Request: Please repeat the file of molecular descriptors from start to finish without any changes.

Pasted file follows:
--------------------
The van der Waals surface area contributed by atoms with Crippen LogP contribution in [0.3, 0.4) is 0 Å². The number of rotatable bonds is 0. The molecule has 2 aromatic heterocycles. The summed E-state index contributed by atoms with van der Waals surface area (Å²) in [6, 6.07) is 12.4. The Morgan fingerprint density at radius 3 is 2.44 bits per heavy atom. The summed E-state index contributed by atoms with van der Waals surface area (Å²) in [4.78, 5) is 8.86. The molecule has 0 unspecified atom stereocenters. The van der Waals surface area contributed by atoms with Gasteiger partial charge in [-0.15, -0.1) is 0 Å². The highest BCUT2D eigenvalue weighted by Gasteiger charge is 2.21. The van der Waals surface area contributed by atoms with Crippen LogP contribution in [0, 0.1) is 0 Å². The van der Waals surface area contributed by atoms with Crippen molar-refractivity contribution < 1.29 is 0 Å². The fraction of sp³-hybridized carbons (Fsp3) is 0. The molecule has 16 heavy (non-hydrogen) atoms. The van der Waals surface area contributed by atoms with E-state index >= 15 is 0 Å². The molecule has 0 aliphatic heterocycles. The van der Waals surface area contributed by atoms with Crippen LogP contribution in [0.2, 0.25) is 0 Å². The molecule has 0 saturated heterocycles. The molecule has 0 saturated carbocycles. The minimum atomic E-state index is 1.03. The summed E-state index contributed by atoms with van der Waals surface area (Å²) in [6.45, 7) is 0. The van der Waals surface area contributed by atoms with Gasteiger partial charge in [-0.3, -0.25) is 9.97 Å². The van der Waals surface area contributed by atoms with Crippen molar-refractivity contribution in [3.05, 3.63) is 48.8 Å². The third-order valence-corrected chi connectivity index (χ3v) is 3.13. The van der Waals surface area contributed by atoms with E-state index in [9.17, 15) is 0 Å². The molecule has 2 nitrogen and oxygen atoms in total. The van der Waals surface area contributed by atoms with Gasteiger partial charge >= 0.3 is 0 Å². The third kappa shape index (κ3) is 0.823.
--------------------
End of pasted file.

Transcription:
The van der Waals surface area contributed by atoms with Crippen LogP contribution in [0.3, 0.4) is 0 Å². The number of rotatable bonds is 0. The molecule has 2 aromatic heterocycles. The summed E-state index contributed by atoms with van der Waals surface area (Å²) in [6, 6.07) is 12.4. The Morgan fingerprint density at radius 3 is 2.44 bits per heavy atom. The summed E-state index contributed by atoms with van der Waals surface area (Å²) in [4.78, 5) is 8.86. The molecule has 0 unspecified atom stereocenters. The van der Waals surface area contributed by atoms with Gasteiger partial charge in [-0.15, -0.1) is 0 Å². The highest BCUT2D eigenvalue weighted by Gasteiger charge is 2.21. The van der Waals surface area contributed by atoms with Crippen LogP contribution in [0, 0.1) is 0 Å². The van der Waals surface area contributed by atoms with Crippen molar-refractivity contribution < 1.29 is 0 Å². The fraction of sp³-hybridized carbons (Fsp3) is 0. The molecule has 16 heavy (non-hydrogen) atoms. The van der Waals surface area contributed by atoms with E-state index >= 15 is 0 Å². The molecule has 0 aliphatic heterocycles. The van der Waals surface area contributed by atoms with Crippen LogP contribution in [0.2, 0.25) is 0 Å². The molecule has 0 saturated heterocycles. The molecule has 0 saturated carbocycles. The minimum atomic E-state index is 1.03. The summed E-state index contributed by atoms with van der Waals surface area (Å²) in [6.45, 7) is 0. The van der Waals surface area contributed by atoms with Gasteiger partial charge in [-0.3, -0.25) is 9.97 Å². The van der Waals surface area contributed by atoms with Crippen molar-refractivity contribution in [3.05, 3.63) is 48.8 Å². The third-order valence-corrected chi connectivity index (χ3v) is 3.13. The van der Waals surface area contributed by atoms with E-state index in [9.17, 15) is 0 Å². The molecule has 2 nitrogen and oxygen atoms in total. The van der Waals surface area contributed by atoms with Gasteiger partial charge >= 0.3 is 0 Å². The third kappa shape index (κ3) is 0.823.